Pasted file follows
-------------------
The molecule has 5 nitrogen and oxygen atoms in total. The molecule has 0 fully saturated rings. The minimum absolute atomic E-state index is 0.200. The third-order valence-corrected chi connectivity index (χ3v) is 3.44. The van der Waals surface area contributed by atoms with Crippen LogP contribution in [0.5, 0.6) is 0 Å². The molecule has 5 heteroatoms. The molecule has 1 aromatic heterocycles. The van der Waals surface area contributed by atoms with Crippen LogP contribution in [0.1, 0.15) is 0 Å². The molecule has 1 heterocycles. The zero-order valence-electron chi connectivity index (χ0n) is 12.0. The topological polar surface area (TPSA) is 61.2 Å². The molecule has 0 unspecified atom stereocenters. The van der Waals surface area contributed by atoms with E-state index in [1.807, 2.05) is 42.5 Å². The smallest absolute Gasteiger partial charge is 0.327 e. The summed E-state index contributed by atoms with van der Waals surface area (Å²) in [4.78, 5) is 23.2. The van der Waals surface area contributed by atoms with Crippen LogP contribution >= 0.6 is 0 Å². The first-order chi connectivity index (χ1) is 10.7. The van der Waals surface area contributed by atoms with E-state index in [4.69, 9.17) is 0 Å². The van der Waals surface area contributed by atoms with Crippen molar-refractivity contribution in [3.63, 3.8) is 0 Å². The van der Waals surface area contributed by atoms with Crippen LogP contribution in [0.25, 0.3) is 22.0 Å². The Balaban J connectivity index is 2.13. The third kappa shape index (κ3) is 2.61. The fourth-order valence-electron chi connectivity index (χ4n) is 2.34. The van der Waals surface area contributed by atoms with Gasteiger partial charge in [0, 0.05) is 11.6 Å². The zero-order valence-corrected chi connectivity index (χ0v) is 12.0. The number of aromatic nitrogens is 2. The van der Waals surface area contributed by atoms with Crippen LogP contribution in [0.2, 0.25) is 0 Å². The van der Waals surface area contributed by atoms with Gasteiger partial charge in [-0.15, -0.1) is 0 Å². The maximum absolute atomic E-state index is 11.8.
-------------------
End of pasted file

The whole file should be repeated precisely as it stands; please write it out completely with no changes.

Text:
The molecule has 5 nitrogen and oxygen atoms in total. The molecule has 0 fully saturated rings. The minimum absolute atomic E-state index is 0.200. The third-order valence-corrected chi connectivity index (χ3v) is 3.44. The van der Waals surface area contributed by atoms with Crippen LogP contribution in [0.5, 0.6) is 0 Å². The molecule has 5 heteroatoms. The molecule has 1 aromatic heterocycles. The van der Waals surface area contributed by atoms with Crippen LogP contribution in [0.1, 0.15) is 0 Å². The molecule has 1 heterocycles. The zero-order valence-electron chi connectivity index (χ0n) is 12.0. The topological polar surface area (TPSA) is 61.2 Å². The molecule has 0 unspecified atom stereocenters. The van der Waals surface area contributed by atoms with E-state index in [1.807, 2.05) is 42.5 Å². The smallest absolute Gasteiger partial charge is 0.327 e. The summed E-state index contributed by atoms with van der Waals surface area (Å²) in [4.78, 5) is 23.2. The van der Waals surface area contributed by atoms with Crippen LogP contribution >= 0.6 is 0 Å². The first-order chi connectivity index (χ1) is 10.7. The van der Waals surface area contributed by atoms with E-state index in [4.69, 9.17) is 0 Å². The van der Waals surface area contributed by atoms with Crippen molar-refractivity contribution in [3.63, 3.8) is 0 Å². The van der Waals surface area contributed by atoms with Crippen LogP contribution in [0.25, 0.3) is 22.0 Å². The Balaban J connectivity index is 2.13. The third kappa shape index (κ3) is 2.61. The fourth-order valence-electron chi connectivity index (χ4n) is 2.34. The van der Waals surface area contributed by atoms with Gasteiger partial charge in [0, 0.05) is 11.6 Å². The zero-order valence-corrected chi connectivity index (χ0v) is 12.0. The number of aromatic nitrogens is 2. The van der Waals surface area contributed by atoms with Crippen LogP contribution in [0.2, 0.25) is 0 Å². The van der Waals surface area contributed by atoms with Gasteiger partial charge in [-0.15, -0.1) is 0 Å². The maximum absolute atomic E-state index is 11.8.